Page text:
The Mac's first Trojan won't be its last: Security researchers at F-Secure have found that the gang behind the malware has been churning out slightly modified versions to evade anti-malware detection.
That's nothing new—the fake codec the Trojan is masquerading as is a variant of Trojan.DNSChanger, malware that's been plaguing Windows users for some time.
"This operation keeps modifying their … Trojans constantly: they have been doing this for their Windows malware for a long time; now they are also doing it for Mac," F-Secure's Mikko Hyppönen told eWEEK. F-Secure noted the new variants in a Nov. 7 posting.
It's not a challenge to antivirus companies, which can build detection so that these slight modifications don't matter much, he said.
There are typically multiple sites that distribute the DNS Changer Trojan. At any given time, there might be thousands of variants active. Adam Thomas, a Sunbelt security researcher, told eWEEK that as of five days ago, one site—procodec.net—was serving up 1,090 slightly different installers, each one built for a different "affiliate" site.
The DNS Changer Trojan was being served on porn sites, purportedly as a codec that would enable visitors to view porno videos. Various porn sites would each get one installer, which the gang would then use for tracking purposes. The codecs are modified throughout the day to evade detection.
"Welcome Mac anti-malware companies to our world," Hyppönen said.
Many Mac enthusiasts have been skeptical about this Trojan, dismissing the hype as overreaction. Their arguments boil down to three tenets: There are far fewer threats to the Mac operating system than for Windows, users are at risk only if they surf porn, and a user must go to great length to get infected—i.e., download the fake codec, open it, run the installer, and enter in an administrative password.
Craig Schmugar of McAfee Avert Labs rebutted these arguments noting that it only takes one threat to get infected, dozens of domains have been found that serve the malware and yet have nothing explicitly to do with porn, and a click-to-install requirement didn't keep Bagle from becoming one of the most successful pieces of Windows malware ever.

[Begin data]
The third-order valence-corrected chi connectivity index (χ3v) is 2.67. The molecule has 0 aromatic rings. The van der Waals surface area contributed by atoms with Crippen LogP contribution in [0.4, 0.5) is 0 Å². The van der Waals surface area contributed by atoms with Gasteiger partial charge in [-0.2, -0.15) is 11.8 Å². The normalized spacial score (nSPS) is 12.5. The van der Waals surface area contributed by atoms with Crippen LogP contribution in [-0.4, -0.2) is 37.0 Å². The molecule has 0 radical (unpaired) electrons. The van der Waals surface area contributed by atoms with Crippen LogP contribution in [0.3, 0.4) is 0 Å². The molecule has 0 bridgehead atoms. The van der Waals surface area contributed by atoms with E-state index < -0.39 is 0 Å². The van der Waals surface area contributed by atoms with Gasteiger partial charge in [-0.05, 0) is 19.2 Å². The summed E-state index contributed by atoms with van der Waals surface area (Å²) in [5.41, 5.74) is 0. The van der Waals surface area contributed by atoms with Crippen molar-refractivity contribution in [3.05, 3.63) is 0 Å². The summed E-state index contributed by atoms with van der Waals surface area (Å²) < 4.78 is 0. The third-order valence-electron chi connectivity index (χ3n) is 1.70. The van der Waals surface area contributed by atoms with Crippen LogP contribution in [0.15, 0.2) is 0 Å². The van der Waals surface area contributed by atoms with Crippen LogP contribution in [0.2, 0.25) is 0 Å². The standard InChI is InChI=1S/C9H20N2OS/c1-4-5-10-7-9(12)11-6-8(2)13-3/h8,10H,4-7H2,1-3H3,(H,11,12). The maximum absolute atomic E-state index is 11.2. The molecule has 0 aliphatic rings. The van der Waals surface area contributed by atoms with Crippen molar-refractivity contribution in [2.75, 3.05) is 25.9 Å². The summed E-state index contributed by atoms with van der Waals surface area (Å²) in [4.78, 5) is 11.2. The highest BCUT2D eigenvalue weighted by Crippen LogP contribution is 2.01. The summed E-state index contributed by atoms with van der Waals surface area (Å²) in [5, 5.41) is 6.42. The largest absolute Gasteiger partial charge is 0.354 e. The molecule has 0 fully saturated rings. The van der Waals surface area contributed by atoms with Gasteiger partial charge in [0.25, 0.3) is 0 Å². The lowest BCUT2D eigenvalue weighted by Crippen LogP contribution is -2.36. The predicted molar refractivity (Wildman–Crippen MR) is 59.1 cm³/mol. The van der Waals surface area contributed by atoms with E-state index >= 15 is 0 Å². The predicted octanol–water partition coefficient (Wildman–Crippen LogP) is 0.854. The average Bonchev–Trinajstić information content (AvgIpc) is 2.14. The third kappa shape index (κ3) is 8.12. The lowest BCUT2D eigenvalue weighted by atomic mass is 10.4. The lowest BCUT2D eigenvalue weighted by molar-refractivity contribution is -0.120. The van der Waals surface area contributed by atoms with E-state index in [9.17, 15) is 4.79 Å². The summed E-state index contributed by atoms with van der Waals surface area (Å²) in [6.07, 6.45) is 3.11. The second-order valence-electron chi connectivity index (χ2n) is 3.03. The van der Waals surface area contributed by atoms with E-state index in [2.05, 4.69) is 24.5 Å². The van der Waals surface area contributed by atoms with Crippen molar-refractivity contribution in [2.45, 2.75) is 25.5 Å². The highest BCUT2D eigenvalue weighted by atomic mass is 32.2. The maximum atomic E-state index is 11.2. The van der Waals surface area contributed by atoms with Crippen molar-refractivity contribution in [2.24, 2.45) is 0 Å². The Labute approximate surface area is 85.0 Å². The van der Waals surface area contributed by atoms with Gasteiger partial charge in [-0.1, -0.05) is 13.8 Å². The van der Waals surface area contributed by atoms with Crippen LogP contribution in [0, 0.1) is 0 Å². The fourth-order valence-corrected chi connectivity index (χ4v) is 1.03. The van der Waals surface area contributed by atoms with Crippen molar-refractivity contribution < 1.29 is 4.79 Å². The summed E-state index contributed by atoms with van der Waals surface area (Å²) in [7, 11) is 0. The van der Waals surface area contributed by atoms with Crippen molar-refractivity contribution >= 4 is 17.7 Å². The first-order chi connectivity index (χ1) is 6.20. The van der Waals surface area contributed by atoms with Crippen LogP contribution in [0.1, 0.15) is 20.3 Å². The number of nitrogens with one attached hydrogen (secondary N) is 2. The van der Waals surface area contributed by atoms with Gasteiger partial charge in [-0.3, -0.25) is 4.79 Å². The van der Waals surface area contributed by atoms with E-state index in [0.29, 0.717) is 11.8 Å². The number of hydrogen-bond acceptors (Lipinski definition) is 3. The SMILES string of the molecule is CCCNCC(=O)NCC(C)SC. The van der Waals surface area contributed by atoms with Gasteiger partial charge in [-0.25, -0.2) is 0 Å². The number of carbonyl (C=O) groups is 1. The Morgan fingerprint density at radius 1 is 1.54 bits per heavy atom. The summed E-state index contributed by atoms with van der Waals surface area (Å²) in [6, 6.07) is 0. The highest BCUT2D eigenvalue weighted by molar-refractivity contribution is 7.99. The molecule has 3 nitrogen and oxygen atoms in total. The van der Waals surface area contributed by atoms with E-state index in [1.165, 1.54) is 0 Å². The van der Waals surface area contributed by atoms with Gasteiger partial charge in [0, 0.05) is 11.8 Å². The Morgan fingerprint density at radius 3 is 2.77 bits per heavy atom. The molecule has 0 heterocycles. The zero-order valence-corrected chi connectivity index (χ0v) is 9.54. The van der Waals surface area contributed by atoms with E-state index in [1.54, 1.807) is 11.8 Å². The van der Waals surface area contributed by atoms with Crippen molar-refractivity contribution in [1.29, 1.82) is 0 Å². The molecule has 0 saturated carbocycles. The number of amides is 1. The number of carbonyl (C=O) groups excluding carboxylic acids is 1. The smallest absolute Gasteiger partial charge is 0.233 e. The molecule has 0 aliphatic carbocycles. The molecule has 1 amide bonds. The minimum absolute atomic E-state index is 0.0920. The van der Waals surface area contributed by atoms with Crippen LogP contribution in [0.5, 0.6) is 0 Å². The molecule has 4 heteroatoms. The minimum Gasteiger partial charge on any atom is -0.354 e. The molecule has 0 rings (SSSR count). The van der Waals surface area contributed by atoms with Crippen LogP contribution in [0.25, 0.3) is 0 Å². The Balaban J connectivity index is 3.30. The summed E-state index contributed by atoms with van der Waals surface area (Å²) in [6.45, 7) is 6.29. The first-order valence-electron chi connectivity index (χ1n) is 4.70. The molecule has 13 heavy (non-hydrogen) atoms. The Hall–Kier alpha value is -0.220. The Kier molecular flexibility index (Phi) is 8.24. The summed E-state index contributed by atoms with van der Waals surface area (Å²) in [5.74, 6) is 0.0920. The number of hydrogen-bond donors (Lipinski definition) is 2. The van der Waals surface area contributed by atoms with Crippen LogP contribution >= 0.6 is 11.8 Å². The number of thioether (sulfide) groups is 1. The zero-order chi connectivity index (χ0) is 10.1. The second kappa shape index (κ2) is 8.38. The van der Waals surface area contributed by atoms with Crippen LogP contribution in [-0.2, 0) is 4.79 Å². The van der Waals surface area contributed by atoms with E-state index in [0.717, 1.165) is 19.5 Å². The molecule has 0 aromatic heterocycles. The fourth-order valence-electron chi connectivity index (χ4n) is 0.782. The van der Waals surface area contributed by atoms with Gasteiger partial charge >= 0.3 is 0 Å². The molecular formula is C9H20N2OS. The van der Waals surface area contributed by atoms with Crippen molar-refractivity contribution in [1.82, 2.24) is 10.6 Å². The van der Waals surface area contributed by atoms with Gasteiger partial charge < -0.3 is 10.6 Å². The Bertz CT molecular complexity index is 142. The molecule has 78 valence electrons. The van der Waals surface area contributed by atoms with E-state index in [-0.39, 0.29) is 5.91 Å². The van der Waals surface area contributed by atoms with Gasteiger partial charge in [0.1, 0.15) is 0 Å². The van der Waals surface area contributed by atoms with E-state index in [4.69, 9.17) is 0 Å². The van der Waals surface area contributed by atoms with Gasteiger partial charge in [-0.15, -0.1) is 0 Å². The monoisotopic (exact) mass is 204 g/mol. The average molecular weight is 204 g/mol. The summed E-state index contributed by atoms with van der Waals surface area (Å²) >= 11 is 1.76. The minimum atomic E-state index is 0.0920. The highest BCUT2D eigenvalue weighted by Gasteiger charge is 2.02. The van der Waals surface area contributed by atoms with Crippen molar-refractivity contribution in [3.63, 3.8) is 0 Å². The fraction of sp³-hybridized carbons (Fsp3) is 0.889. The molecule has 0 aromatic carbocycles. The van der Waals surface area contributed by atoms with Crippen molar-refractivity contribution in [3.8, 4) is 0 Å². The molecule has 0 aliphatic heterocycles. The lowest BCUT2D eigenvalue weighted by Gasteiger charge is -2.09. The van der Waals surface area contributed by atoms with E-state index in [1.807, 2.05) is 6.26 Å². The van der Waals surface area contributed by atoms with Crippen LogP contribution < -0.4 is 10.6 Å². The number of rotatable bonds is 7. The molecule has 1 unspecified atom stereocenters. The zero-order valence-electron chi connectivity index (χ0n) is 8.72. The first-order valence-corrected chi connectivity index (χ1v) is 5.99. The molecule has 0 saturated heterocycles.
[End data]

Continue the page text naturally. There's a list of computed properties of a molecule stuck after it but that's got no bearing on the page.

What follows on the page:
"Many variants came as a password-protected ZIP archive attached to an e-mail message. The password was sent as an image attached to the message. Before getting infected, a user would have to open the suspicious e-mail message, open the suspicious ZIP attachment, manually enter the password provided in the other email attachment, and then run the virus. Result: many thousands of users getting infected," Schmugar said.
Read more here about why the Mac has become more vulnerable to maleware.
"Password-protected archives are an anomaly for most users, on Mac or Windows. I contend that the social engineering around installing a software package to watch a video is greater than that of having to enter a password provided in an email message simply to access what's supposed to be a photo," he said in a Nov. 2 posting.
What truly sets the Mac version of the DNS Changer Trojan apart is that it's a dish cooked up by professional malware chefs, Schmugar said.
"Unlike [early] Windows malware, this Mac Trojan is authored by professionals who likely pull in thousands of dollars a month through click fraud, hijacked affiliate sales, and other illegal activity," he said.
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